Mystery of brain cell growth unraveled by scientists

Mystery of brain cell growth unraveled by scientists

In the developing brain, special proteins that act like molecular tugboats push or pull on growing nerve cells, or neurons, helping them navigate to their assigned places amidst the brain’s wiring. How a single protein can exert both a push and a pull force to nudge a neuron in the desired direction is a longstanding mystery that has now been solved by scientists from Dana-Farber Cancer Institute and collaborators in Europe and China. Jia-huai Wang, PhD, who led the work at Dana-Farber and Peking University in Beijing, is a corresponding author of a report published in the August 7 online edition of Neuron that explains how one guidance protein, netrin-1, can either attract or repel a brain cell to steer it along its course. Continue reading

Hybrid-motor helps cells push their way through tissues

Hybrid-motor helps cells push their way through tissues

Research has uncovered how two cellular motors, previously thought to compete with each other, can actually work together to help cells squeezing through a crowded mass of cells. Continue reading

Sleep deficiency and sleep medication use in astronauts

Sleep deficiency and sleep medication use in astronauts

In an extensive study of sleep monitoring and sleeping pill use in astronauts, researchers from Brigham and Women’s Hospital (BWH) Division of Sleep and Circadian Disorders, Harvard Medical School, and the University of Colorado found that astronauts suffer considerable sleep deficiency in the weeks leading up to and during space flight. Continue reading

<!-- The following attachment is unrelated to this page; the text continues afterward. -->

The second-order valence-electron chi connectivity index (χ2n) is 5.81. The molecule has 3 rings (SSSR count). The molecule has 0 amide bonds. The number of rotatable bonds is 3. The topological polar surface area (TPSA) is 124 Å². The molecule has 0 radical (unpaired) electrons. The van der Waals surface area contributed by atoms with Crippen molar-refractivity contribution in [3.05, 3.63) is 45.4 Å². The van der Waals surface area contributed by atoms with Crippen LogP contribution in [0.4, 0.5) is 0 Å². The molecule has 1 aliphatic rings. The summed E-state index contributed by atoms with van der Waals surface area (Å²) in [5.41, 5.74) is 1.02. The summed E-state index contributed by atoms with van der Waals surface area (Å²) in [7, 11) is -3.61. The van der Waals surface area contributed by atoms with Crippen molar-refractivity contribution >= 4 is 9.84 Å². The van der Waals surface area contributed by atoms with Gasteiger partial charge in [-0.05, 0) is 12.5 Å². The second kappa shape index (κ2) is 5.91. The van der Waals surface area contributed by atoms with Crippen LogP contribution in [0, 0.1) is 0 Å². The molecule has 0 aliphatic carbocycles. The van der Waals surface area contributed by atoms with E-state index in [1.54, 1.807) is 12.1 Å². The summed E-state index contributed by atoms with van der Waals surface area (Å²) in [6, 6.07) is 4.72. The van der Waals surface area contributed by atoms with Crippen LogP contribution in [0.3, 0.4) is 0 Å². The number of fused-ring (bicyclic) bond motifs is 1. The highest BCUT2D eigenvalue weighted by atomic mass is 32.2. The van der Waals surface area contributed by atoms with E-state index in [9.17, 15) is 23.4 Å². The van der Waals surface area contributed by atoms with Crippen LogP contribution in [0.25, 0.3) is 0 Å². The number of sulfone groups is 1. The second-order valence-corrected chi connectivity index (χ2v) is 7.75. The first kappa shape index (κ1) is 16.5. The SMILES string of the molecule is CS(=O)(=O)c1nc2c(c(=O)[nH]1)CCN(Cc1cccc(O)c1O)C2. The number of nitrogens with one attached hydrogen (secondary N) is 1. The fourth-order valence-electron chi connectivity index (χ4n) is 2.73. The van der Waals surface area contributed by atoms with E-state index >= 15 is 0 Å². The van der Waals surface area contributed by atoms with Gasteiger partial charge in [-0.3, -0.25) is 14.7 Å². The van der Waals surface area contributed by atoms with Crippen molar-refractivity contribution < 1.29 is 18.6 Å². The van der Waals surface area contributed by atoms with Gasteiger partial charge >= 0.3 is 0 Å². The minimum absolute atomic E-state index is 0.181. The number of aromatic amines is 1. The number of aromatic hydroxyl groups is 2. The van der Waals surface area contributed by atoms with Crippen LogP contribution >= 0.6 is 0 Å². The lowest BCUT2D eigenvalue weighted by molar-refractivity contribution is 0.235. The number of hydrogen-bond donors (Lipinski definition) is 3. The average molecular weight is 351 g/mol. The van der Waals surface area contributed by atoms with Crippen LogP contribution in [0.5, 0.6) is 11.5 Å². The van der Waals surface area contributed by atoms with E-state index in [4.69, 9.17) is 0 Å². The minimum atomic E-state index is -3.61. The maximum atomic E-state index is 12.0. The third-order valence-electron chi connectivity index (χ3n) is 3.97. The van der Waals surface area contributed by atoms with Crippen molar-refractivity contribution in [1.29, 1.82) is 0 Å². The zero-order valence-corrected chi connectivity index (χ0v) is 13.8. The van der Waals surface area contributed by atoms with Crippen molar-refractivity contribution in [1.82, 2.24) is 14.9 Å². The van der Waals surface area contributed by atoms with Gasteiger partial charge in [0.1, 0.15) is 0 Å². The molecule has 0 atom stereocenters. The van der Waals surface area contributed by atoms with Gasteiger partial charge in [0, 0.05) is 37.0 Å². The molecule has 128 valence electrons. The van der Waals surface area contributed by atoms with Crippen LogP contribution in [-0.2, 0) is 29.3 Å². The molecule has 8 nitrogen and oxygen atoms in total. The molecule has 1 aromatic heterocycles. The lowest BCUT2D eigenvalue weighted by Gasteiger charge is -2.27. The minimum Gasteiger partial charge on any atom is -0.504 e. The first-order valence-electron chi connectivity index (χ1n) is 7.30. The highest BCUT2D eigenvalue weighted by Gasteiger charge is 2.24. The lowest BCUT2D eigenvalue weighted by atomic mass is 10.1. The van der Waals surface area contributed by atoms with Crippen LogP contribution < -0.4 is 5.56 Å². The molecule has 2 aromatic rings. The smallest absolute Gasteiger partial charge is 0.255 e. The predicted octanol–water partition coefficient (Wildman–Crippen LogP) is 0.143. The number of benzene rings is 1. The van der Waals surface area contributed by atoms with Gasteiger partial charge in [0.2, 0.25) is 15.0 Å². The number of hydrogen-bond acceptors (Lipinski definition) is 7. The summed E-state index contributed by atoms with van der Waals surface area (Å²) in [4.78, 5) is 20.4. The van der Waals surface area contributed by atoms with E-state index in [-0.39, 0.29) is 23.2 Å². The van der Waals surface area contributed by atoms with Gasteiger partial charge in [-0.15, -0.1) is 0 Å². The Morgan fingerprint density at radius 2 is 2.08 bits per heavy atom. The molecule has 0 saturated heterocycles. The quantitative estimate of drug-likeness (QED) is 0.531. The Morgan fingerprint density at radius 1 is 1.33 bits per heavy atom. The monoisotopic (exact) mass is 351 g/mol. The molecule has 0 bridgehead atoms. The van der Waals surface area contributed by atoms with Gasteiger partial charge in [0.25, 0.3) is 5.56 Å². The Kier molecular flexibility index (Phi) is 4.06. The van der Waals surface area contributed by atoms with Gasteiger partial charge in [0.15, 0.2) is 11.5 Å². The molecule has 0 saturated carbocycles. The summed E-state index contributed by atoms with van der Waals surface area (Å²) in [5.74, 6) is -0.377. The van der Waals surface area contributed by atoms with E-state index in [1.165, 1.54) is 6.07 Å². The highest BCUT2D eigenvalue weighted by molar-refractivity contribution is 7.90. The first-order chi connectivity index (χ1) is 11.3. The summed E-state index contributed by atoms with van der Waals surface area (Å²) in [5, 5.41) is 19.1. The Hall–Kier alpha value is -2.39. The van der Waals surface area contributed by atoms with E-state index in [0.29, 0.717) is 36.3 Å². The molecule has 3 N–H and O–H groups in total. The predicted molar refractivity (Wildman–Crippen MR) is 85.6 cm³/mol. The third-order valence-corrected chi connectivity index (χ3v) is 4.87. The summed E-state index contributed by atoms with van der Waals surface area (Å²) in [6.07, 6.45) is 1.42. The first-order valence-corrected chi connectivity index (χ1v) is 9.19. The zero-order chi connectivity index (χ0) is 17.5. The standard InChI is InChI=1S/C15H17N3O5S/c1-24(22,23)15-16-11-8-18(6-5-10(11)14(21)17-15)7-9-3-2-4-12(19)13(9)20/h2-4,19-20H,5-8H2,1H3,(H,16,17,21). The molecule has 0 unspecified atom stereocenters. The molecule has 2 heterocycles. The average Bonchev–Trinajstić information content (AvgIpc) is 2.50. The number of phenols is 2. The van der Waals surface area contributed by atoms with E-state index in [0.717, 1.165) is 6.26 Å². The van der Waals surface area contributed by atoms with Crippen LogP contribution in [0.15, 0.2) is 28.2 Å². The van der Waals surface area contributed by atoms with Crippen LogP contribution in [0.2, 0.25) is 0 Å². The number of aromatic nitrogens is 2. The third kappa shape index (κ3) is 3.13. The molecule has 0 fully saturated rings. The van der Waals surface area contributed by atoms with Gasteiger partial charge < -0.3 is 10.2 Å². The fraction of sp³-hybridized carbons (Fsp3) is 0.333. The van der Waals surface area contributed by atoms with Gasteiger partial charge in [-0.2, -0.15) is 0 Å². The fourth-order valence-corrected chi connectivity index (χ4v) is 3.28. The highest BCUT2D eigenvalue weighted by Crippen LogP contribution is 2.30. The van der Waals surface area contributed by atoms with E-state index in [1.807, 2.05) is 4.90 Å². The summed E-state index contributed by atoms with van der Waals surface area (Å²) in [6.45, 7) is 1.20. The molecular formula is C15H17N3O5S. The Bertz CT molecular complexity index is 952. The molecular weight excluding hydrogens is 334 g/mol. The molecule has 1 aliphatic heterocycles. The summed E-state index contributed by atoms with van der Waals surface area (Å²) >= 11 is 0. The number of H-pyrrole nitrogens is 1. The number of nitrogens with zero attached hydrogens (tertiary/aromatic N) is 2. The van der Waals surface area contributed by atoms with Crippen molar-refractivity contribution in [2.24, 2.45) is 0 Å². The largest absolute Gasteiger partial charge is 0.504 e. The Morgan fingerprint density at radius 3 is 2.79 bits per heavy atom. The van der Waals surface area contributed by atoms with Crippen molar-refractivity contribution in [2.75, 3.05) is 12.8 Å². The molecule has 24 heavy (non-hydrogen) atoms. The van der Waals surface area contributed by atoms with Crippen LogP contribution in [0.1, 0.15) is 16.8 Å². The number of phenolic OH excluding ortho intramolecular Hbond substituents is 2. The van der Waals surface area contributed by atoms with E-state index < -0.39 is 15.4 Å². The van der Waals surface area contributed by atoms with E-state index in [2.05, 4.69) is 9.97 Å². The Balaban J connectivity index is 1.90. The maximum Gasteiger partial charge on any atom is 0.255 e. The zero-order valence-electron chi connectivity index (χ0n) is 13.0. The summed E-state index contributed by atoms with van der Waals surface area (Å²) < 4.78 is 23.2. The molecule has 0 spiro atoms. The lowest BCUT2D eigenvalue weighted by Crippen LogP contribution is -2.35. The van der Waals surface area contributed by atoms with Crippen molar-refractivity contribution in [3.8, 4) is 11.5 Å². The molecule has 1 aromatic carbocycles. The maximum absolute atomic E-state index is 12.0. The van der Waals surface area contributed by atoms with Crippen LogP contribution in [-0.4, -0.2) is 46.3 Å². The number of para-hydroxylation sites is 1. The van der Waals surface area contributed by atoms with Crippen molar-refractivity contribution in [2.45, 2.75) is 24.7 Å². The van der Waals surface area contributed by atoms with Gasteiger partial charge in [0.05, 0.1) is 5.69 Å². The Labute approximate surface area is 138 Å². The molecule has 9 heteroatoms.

Growing human GI cells may lead to personalized treatments

Growing human GI cells may lead to personalized treatments

A method of growing human cells from tissue removed from a patient’s gastrointestinal (GI) tract eventually may help scientists develop tailor-made therapies for inflammatory bowel disease and other GI conditions. Reporting online recently in the journal Gut , researchers at Washington University School of Medicine in St. Louis said they have made cell lines from individual patients in as little as two weeks. Continue reading

Dramatic growth of grafted stem cells in rat spinal cord

Dramatic growth of grafted stem cells in rat spinal cord

Building upon previous research, scientists at the University of California, San Diego School of Medicine and Veteran’s Affairs San Diego Healthcare System report that neurons derived from human induced pluripotent stem cells (iPSC) and grafted into rats after a spinal cord injury produced cells with tens of thousands of axons extending virtually the entire length of the animals’ central nervous system. Writing in the August 7 early online edition of Neuron , lead scientist Paul Lu, PhD, of the UC San Diego Department of Neurosciences and colleagues said the human iPSC-derived axons extended through the white matter of the injury sites, frequently penetrating adjacent gray matter to form synapses with rat neurons. Continue reading